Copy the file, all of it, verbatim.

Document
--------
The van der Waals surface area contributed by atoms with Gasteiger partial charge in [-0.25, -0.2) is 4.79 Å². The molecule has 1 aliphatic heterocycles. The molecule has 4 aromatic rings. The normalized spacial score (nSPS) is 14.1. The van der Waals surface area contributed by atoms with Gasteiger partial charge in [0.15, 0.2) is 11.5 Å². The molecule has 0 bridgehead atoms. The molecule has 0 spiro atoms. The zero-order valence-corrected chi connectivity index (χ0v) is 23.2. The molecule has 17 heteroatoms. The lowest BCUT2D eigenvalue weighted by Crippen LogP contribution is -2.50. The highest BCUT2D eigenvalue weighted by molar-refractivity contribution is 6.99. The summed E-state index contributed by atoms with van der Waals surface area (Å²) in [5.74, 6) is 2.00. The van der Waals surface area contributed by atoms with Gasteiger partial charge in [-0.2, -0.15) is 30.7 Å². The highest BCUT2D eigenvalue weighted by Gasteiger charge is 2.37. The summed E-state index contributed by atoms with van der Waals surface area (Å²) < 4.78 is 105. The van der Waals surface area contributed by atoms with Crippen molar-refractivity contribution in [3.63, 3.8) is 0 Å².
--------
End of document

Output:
The van der Waals surface area contributed by atoms with Gasteiger partial charge in [-0.25, -0.2) is 4.79 Å². The molecule has 1 aliphatic heterocycles. The molecule has 4 aromatic rings. The normalized spacial score (nSPS) is 14.1. The van der Waals surface area contributed by atoms with Gasteiger partial charge in [0.15, 0.2) is 11.5 Å². The molecule has 0 bridgehead atoms. The molecule has 0 spiro atoms. The zero-order valence-corrected chi connectivity index (χ0v) is 23.2. The molecule has 17 heteroatoms. The lowest BCUT2D eigenvalue weighted by Crippen LogP contribution is -2.50. The highest BCUT2D eigenvalue weighted by molar-refractivity contribution is 6.99. The summed E-state index contributed by atoms with van der Waals surface area (Å²) in [5.74, 6) is 2.00. The van der Waals surface area contributed by atoms with Gasteiger partial charge in [-0.2, -0.15) is 30.7 Å². The highest BCUT2D eigenvalue weighted by Gasteiger charge is 2.37. The summed E-state index contributed by atoms with van der Waals surface area (Å²) < 4.78 is 105. The van der Waals surface area contributed by atoms with Crippen molar-refractivity contribution in [3.63, 3.8) is 0 Å².